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Plight of Ceylon Tea Workers

Tea cultivation was introduced to Sri Lanka by the British after coffee cultivation had failed. To get the industry going, plantation owners needed lots of manual labour, and people from India's southern Tamil regions were recruited into an indentured labour system that tied workers to plantations.

Palani is one of about 500,000 workers in the Sri Lankan tea industry. Like most of them, she descends from Tamils who were brought to British Ceylon from the Indian mainland in the 1820s. Tea cultivation was introduced to Sri Lanka by the British after coffee cultivation had failed. To get the industry going, plantation owners needed lots of manual labour, and people from India's southern Tamil regions were recruited into an indentured labour system that tied workers to plantations. Although slavery was outlawed in the British Empire, these workers were unpaid and completely at the will of plantation owners. They arrived indebted and had to pay for their own transportation until this rule was changed in 1922.

 Workers lived in crowded shacks, without sanitation, running water, medical facilities or schools for their children. Working conditions were very harsh, with long hours and heavy quotas. When Sri Lanka became independent in 1948, the tea workers were legally designated as "temporary immigrants" and were denied citizenship. In the 1980s, after more than 200 years living in Sri Lanka, the descendants of Indian Tamil indentured servants were granted Sri Lankan citizenship rights. However, they continue to be among the most marginalized and impoverished people in the country. There are few people advocating for the plantation workers, and their living wage remains below €5 a day.

Sri Lanka currently produces around 300 million kilograms of tea annually. It is the fourth-largest tea producer in the world, behind China, India and Kenya. But tea workers remain mired in poverty. Tens of thousands of plantation workers throughout Sri Lanka have united in recent years to demand a minimum wage of 1,000 rupees a day (about €5).  The "1000 Movement" is one of the largest mobilizations of Sri Lankan workers.  The last agreement between workers and owners was in October 2018. Companies refused the demand for 1,000 rupees daily. A wage increase from 500 to 700 rupees was tentatively agreed to, although the agreement still needs to be signed by the tea companies. However, taking into account attendance and productivity incentives, the old wage was actually 730 rupees, say workers. These incentives were removed under the new 750 rupees agreement, resulting in an actual increase in wages of only 20 rupees (about 10 cents).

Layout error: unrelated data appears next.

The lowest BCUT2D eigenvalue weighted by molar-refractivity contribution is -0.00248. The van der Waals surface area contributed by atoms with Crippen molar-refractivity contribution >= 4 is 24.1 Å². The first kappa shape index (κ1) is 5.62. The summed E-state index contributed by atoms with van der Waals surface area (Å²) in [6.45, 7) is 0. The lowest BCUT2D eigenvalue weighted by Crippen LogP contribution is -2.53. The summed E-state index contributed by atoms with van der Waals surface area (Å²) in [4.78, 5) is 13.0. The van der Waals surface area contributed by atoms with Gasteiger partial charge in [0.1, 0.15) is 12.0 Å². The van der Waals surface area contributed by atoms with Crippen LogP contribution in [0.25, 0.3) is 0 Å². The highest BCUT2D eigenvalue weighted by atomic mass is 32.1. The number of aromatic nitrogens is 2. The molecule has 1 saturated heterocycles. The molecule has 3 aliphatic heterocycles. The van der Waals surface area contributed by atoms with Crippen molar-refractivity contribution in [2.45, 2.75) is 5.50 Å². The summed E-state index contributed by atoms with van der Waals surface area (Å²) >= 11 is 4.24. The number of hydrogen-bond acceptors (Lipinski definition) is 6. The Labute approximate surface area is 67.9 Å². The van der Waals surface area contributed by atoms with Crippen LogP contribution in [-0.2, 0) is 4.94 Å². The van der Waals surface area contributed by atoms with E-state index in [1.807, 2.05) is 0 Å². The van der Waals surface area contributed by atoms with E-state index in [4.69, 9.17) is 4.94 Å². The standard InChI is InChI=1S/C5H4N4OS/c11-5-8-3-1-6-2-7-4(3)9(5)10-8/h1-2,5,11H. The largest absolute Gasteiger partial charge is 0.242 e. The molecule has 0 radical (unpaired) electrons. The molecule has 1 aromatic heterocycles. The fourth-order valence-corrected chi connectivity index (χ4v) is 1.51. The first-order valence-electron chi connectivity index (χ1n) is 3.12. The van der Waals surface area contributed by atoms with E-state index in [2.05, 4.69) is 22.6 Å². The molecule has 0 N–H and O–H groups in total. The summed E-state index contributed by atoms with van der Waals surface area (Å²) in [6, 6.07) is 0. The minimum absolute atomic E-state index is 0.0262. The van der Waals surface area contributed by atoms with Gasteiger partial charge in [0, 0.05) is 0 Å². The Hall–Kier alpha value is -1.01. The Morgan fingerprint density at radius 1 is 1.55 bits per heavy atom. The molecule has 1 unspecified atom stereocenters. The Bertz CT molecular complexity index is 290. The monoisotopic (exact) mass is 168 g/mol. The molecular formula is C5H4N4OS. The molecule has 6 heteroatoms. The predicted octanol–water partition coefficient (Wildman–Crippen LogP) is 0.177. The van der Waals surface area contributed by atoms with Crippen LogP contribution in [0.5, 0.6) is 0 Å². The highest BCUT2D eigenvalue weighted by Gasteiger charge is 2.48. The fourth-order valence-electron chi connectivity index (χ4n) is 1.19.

To earn a daily wage of 700 Sri Lankan rupees (€3.50, $4.15), Palani has to collect a minimum of 18 kilograms (40 pounds) of tea leaves.

Source: DW.Com 

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  1. This is not a female and Palani is a male name. Please visit the following website to see for yourself the current situation of the Plantation Workers in Sri Lanka https://phdt.org/2017/index.php/home/

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